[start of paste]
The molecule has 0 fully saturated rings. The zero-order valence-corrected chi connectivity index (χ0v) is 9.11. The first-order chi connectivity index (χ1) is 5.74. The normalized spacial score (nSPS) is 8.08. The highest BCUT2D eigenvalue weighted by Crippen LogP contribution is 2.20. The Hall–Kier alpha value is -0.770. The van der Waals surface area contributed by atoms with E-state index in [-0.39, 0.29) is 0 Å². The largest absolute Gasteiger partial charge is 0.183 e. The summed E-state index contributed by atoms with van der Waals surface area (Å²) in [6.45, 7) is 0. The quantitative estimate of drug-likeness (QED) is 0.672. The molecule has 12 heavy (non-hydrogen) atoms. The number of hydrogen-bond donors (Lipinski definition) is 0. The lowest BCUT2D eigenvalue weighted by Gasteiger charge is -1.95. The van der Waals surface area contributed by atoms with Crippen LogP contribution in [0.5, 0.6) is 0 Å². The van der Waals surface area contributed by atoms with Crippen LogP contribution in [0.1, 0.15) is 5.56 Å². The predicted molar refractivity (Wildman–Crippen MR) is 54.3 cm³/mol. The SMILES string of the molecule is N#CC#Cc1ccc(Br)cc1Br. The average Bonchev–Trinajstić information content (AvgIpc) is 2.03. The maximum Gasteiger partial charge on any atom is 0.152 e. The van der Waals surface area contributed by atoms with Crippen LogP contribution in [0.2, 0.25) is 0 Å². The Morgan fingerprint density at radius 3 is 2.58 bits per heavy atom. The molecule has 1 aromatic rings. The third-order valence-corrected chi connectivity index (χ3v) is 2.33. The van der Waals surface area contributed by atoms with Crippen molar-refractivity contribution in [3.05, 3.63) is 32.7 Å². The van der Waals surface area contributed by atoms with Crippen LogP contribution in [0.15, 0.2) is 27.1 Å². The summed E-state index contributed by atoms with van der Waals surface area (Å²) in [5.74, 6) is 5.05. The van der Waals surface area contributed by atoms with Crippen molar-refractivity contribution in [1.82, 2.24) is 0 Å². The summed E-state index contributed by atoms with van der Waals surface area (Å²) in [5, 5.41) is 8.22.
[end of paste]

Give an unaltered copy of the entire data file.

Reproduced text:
The molecule has 0 fully saturated rings. The zero-order valence-corrected chi connectivity index (χ0v) is 9.11. The first-order chi connectivity index (χ1) is 5.74. The normalized spacial score (nSPS) is 8.08. The highest BCUT2D eigenvalue weighted by Crippen LogP contribution is 2.20. The Hall–Kier alpha value is -0.770. The van der Waals surface area contributed by atoms with E-state index in [-0.39, 0.29) is 0 Å². The largest absolute Gasteiger partial charge is 0.183 e. The summed E-state index contributed by atoms with van der Waals surface area (Å²) in [6.45, 7) is 0. The quantitative estimate of drug-likeness (QED) is 0.672. The molecule has 12 heavy (non-hydrogen) atoms. The number of hydrogen-bond donors (Lipinski definition) is 0. The lowest BCUT2D eigenvalue weighted by Gasteiger charge is -1.95. The van der Waals surface area contributed by atoms with Crippen LogP contribution in [0.5, 0.6) is 0 Å². The van der Waals surface area contributed by atoms with Crippen LogP contribution in [0.1, 0.15) is 5.56 Å². The predicted molar refractivity (Wildman–Crippen MR) is 54.3 cm³/mol. The SMILES string of the molecule is N#CC#Cc1ccc(Br)cc1Br. The average Bonchev–Trinajstić information content (AvgIpc) is 2.03. The maximum Gasteiger partial charge on any atom is 0.152 e. The van der Waals surface area contributed by atoms with Crippen LogP contribution in [0.2, 0.25) is 0 Å². The Morgan fingerprint density at radius 3 is 2.58 bits per heavy atom. The molecule has 1 aromatic rings. The third-order valence-corrected chi connectivity index (χ3v) is 2.33. The van der Waals surface area contributed by atoms with Crippen molar-refractivity contribution in [3.05, 3.63) is 32.7 Å². The van der Waals surface area contributed by atoms with Crippen LogP contribution in [0.15, 0.2) is 27.1 Å². The summed E-state index contributed by atoms with van der Waals surface area (Å²) in [5.74, 6) is 5.05. The van der Waals surface area contributed by atoms with Crippen molar-refractivity contribution in [1.82, 2.24) is 0 Å². The summed E-state index contributed by atoms with van der Waals surface area (Å²) in [5, 5.41) is 8.22.